Sharing the same passion and vision for women’s leadership, Shireen is the coordinator of Musalaha’s Women’s Ministry. Focused on local outreach, Shireen travels the West Bank and forms groups of Palestinian women that meet once a month to focus on education and training towards leadership, reconciliation, non-violence, human rights, and other issues that affect everyday Palestinians. Once a year, Musalaha hosts an annual conference, bringing together Israeli and Palestinian women in a neutral location outside of the region to create a balance of power, where they work towards forgiveness, understanding and reconciliation. Most women are married with children and have ongoing responsibilities that benefit from the training that Musalaha provides. Working amongst the underprivileged and marginalized in small Palestinian towns and cities, Shireen and Hedva strive to empower women as advocates of change.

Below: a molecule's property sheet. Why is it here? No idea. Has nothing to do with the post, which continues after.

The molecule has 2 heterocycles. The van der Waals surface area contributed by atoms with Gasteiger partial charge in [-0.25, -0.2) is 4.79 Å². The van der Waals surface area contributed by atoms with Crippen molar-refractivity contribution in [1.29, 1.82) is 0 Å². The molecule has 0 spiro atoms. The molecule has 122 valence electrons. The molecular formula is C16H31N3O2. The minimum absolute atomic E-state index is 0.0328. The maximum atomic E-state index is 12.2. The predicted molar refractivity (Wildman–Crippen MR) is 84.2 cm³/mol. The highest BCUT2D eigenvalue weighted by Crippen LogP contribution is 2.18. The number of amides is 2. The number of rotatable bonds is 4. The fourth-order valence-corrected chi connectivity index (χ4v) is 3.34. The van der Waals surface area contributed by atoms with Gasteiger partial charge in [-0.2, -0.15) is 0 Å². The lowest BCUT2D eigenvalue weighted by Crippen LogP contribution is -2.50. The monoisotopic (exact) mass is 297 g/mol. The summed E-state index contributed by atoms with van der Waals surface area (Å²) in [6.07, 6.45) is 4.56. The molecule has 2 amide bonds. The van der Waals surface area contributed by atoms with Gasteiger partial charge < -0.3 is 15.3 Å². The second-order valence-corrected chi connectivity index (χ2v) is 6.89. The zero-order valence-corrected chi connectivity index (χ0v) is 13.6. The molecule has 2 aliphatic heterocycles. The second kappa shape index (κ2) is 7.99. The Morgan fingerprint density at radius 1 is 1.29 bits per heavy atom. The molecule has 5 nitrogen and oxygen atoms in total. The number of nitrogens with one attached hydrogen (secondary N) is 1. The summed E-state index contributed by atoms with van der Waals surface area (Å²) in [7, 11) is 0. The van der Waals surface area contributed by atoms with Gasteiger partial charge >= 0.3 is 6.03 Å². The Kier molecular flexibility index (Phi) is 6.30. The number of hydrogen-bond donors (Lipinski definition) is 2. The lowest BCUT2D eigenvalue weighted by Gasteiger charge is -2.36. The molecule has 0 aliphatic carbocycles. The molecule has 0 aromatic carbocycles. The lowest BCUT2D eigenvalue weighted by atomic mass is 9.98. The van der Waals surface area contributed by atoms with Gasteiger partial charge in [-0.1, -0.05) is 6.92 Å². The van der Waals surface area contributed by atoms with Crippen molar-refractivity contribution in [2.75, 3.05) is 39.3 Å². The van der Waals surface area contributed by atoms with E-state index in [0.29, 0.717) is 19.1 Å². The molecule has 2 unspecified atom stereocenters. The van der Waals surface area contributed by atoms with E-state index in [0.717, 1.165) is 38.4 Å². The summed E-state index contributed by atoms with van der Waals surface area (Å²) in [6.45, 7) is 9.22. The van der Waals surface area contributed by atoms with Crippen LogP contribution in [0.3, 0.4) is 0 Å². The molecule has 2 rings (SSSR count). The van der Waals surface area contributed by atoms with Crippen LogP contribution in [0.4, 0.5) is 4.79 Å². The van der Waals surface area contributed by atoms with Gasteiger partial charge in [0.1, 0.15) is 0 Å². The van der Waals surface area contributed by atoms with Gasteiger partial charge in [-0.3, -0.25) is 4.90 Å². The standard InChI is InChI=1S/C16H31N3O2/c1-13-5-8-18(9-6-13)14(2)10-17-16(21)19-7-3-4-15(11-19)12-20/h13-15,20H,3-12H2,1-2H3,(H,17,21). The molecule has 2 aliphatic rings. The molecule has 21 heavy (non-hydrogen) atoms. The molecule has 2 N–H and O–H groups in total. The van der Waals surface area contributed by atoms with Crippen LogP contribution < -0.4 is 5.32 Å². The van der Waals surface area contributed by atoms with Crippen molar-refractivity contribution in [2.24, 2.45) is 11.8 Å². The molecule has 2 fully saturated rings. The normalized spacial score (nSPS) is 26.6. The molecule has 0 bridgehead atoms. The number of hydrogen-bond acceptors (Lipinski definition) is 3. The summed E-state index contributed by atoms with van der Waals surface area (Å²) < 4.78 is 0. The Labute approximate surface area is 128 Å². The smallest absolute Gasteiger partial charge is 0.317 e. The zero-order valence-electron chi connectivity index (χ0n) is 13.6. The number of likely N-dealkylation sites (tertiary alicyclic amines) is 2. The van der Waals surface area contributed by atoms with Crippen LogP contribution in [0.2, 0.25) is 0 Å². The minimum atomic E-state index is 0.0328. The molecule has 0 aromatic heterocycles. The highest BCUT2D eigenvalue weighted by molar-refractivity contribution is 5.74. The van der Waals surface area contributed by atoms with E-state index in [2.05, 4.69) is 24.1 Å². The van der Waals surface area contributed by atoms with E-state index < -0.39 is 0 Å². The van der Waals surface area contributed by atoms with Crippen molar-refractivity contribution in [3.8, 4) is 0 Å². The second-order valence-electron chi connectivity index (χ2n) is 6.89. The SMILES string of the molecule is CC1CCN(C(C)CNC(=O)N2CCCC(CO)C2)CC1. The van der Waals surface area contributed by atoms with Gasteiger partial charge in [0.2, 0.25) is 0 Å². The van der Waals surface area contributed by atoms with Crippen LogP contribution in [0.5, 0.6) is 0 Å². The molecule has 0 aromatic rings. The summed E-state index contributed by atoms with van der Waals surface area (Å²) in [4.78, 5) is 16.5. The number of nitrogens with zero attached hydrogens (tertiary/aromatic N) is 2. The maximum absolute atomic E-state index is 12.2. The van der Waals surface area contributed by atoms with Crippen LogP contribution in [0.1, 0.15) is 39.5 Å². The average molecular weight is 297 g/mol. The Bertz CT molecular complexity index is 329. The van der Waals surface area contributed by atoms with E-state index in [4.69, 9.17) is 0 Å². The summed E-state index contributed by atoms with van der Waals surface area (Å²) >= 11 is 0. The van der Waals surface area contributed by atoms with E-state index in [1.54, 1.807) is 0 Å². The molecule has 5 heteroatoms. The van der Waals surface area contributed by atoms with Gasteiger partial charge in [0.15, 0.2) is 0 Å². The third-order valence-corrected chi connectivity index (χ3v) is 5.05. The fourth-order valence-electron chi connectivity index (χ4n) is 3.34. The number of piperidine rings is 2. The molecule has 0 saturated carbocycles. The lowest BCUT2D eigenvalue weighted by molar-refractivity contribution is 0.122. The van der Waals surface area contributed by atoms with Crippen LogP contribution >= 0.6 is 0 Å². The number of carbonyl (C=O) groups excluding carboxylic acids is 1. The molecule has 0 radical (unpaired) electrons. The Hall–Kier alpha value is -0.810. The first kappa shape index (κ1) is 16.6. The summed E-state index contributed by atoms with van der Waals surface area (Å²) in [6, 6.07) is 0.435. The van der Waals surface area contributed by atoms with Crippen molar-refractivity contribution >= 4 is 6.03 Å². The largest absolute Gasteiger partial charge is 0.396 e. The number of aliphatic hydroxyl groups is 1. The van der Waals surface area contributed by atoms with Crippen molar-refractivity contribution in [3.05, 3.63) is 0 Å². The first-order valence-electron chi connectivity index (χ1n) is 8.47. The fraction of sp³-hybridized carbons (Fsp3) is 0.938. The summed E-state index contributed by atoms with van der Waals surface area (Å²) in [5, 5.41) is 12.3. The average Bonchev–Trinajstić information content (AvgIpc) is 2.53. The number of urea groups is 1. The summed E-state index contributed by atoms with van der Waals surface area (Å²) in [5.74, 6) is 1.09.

Being mothers, Hedva and Shireen believe that the future of the children of Israel/Palestine is dependent on peace and reconciliation. As the Dean of Students at Bethlehem Bible College, Shireen is passionate about working with students and educating them towards knowing their purpose in life. Hedva works with Musalaha running sleep away summer camps for roughly 120 children, bringing together Israeli and Palestinian youth to hear the other language, worship in the other language, room together, and get an understanding that they are more united in similarities than divided by what separates them.

Leaving the rhetoric of the conflict outside of the summer camp, the children become exposed to the other in a neutral environment with the hopes that they won’t be afraid to hear Arabic on the bus, and to understand that in the Kingdom of Heaven, they all are brothers and sisters. Hedva says, “None of us want our children to serve in the army or throw stones, or to have a difficult life. We all want the best for our children, and the mothers that I know are willing to do anything they can, in order that the children would have a better future. I feel very strongly that women can make this happen.”